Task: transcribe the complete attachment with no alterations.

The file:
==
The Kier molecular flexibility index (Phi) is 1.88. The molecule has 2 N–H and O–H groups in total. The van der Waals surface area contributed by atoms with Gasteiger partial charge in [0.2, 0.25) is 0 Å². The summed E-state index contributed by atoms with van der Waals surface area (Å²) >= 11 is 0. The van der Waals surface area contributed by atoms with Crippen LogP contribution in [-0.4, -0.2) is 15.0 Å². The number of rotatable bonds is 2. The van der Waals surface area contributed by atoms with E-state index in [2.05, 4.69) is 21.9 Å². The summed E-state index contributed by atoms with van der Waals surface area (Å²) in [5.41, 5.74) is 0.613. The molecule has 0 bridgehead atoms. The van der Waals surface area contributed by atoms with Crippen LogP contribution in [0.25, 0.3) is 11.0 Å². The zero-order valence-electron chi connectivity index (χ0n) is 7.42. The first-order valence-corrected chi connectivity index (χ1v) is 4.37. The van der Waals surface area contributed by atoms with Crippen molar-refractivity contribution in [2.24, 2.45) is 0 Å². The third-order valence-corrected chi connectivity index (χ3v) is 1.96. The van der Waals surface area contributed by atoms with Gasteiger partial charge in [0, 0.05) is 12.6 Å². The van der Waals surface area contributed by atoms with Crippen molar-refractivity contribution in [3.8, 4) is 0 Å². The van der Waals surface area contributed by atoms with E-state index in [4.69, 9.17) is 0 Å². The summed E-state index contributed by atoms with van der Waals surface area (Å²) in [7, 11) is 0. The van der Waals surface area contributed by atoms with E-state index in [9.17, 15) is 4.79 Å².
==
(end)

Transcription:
The Kier molecular flexibility index (Phi) is 1.88. The molecule has 2 N–H and O–H groups in total. The van der Waals surface area contributed by atoms with Gasteiger partial charge in [0.2, 0.25) is 0 Å². The summed E-state index contributed by atoms with van der Waals surface area (Å²) >= 11 is 0. The van der Waals surface area contributed by atoms with Crippen LogP contribution in [-0.4, -0.2) is 15.0 Å². The number of rotatable bonds is 2. The van der Waals surface area contributed by atoms with E-state index in [2.05, 4.69) is 21.9 Å². The summed E-state index contributed by atoms with van der Waals surface area (Å²) in [5.41, 5.74) is 0.613. The molecule has 0 bridgehead atoms. The van der Waals surface area contributed by atoms with Crippen LogP contribution in [0.25, 0.3) is 11.0 Å². The zero-order valence-electron chi connectivity index (χ0n) is 7.42. The first-order valence-corrected chi connectivity index (χ1v) is 4.37. The van der Waals surface area contributed by atoms with Crippen molar-refractivity contribution in [2.24, 2.45) is 0 Å². The third-order valence-corrected chi connectivity index (χ3v) is 1.96. The van der Waals surface area contributed by atoms with Gasteiger partial charge in [0, 0.05) is 12.6 Å². The van der Waals surface area contributed by atoms with Crippen molar-refractivity contribution in [3.8, 4) is 0 Å². The van der Waals surface area contributed by atoms with E-state index in [4.69, 9.17) is 0 Å². The summed E-state index contributed by atoms with van der Waals surface area (Å²) in [7, 11) is 0. The van der Waals surface area contributed by atoms with E-state index in [9.17, 15) is 4.79 Å².